BOSTON -- A new development platform announced last week by startup Heirloom Computing will allow companies to move legacy applications written in the venerable, but still-viable, COBOL language, which often run on mainframes, to a variety of cloud computing services.
ELPaaS incorporates Heirloom Software's Elastic COBOL IDE (integrated development environment). The system compiles COBOL applications, as well as ones written for IBM's CICS, into Java source code. ELPaaS provides a runtime environment for the applications, which can then run without any changes on a variety of cloud service platforms, such as VMware's Cloud Foundry, Red Hat OpenShift and CloudBees, presuming they are "Java-friendly," said Charles Krahling, executive vice president of sales at Heirloom Computing.
Heirloom itself uses Amazon Web Services, Krahling said. However, "the idea is not for us to promote any particular cloud. We're cloud-agnostic," he added. "We do all the packaging and all the interface with the cloud providers. We're trying to make it easy to move these applications to the cloud."
The free version of ELPaaS is available to individual developers and has limited support and choices of tooling, as well as no service-level agreement. A standard edition, available via subscription, adds in more tools, an SLA, better I/O performance and support for applications written for CICS. It's available for "teams deploying general-purpose applications in the cloud."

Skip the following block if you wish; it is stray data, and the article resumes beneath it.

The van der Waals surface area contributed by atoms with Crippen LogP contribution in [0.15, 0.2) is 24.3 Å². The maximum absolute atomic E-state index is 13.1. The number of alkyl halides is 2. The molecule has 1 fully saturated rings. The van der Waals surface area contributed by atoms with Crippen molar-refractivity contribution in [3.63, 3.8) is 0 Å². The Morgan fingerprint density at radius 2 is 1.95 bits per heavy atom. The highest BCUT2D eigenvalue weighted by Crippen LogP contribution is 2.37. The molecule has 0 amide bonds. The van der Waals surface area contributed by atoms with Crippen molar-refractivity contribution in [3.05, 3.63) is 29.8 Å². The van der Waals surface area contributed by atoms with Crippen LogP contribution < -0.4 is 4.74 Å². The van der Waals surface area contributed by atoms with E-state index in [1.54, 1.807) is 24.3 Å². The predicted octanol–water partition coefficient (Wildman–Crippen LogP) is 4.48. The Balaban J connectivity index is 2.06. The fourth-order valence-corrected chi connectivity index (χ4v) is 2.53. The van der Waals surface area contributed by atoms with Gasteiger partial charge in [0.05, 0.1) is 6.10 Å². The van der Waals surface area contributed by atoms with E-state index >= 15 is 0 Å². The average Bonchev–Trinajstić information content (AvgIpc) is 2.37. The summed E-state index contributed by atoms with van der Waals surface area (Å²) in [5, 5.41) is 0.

A high-end Enterprise Edition supports "mission-critical" applications requiring an even higher level of I/O performance, according to its website.
Elastic COBOL has about 400 users so far, according to Krahling.
"Anything that can give new life to legacy apps will find a ready audience in older IT shops," said Frank Scavo, president of IT research and advisory firm Computer Economics, via email.
Computer Economics' research has found that some 27 percent of North American IT shops are "currently investing in some sort of legacy apps renewal, which can be as simple as updating the documentation to adding an entirely new GUI," Scavo added.
While mainframes cost a lot of money to run, the COBOL systems that run on them can be very stable and need little support, Scavo said. Therefore "many COBOL shops have little incentive to make the huge investment required to rewrite these apps, just to get rid of the mainframe."
Usually, companies keep the applications but outsource mainframe operations to a third party, Scavo said.
"CIOs haven't been looking to move their COBOL apps to the public clouds such as AWS or Rackspace, because such options haven't existed," he added. That could change if options like ELPaaS prove successful, Scavo said.
"I'm pretty sure [ELPaaS' approach] will still require tweaks to the COBOL code, as well as extensive testing," Scavo added. "But, I think it's something that mainframe IT shops should add to their list of options."